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Introducing Deptford Northern Soul Club Records, in association with [PIAS]. A modern reissue label, enabling Northern Soul lovers, young and old, to experience the music as it was meant to be heard.
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“After scouring record shops, markets and the internet for the best music for our sets we became increasingly frustrated at the cost and poor quality of the records that we wanted to play out. Whilst being happy to use digital alternatives in their place, good quality WAVs for some of the more obscure tracks became near impossible to find. So from day one we began to make a list of all the tracks we played out that were unobtainable on vinyl and those we could only have dreamt of playing that it seemed were lost to time. This list became the bedrock for Deptford Northern Soul Club Records, and with the help of Northern fans up and down the UK it grew to the point where we began searching for the rights and the highest quality audio to reissue. We are so excited to begin sharing releases soon. KTF!” Will and Lewis, 2019

   



DNSCR001 - Lester Tipton - This Won’t Change / Edward Hamilton - Baby Don’t You Weep
The debut seven-inch single from Deptford Northern Soul Club Records featuring two classic floor fillers from mid-’60s Detroit.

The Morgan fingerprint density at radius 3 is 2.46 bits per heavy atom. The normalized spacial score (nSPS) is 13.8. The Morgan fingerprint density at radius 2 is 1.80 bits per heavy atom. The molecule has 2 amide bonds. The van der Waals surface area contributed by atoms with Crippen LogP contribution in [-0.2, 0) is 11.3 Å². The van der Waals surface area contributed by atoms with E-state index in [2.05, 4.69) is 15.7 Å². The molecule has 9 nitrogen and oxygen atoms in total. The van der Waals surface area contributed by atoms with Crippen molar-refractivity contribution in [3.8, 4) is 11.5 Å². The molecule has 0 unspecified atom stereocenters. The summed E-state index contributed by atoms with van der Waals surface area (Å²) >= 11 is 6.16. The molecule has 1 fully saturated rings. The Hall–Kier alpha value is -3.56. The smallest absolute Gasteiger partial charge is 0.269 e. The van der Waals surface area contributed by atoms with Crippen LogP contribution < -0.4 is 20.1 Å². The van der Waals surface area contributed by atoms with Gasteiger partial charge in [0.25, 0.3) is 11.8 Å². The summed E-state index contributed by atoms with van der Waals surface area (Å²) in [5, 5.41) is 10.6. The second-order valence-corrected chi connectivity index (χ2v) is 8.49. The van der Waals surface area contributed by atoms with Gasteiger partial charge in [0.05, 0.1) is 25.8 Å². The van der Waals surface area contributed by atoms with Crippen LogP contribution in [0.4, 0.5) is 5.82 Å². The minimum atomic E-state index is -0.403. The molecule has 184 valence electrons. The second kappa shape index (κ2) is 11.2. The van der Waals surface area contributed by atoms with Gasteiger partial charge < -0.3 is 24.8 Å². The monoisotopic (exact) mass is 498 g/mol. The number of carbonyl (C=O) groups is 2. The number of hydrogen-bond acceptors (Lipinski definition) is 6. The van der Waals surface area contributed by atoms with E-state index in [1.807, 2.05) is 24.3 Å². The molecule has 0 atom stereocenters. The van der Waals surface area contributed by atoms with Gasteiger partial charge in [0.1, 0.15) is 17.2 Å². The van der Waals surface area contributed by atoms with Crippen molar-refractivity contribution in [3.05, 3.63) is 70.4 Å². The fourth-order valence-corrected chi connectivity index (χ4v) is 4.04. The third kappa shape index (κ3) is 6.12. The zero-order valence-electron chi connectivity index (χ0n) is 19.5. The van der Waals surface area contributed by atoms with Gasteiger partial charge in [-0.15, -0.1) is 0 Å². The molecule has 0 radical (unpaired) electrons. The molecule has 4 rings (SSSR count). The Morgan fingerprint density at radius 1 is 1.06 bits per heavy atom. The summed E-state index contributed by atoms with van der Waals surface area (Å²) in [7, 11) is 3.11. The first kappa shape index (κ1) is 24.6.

Includes the late Detroit soulman Lester Tipton’s one and only release ‘This Won’t Change’ from 1966, original copies of which go for a staggering $5000. Plus, from ‘67, Edward Hamilton And the Arabians’ superb ‘Baby Don’t You Weep’ which the one-time member of The Falcons recorded for Lou Beatty’s Mary Jane label, originals of which go for a paltry £250.


Originally from Detroit, Michigan, Lester Tipton was a child star. Alongside his twin sister Leslie, the Tipton’s were dancers on “Swinging Time”, a local TV variety show. They were not only known for putting popular steps to music, but for their style of dress. They found national recognition when chosen to represent Detroit on Dick Clark's "American Bandstand" competition, topping the grand finals in 1968. The team decided to pursue their interests in California, where they both became involved in fashion activity and films. This Won’t Change was released in 1966 and would be the only release of Tipton’s career. He was murdered at home in Los Angeles in 1982.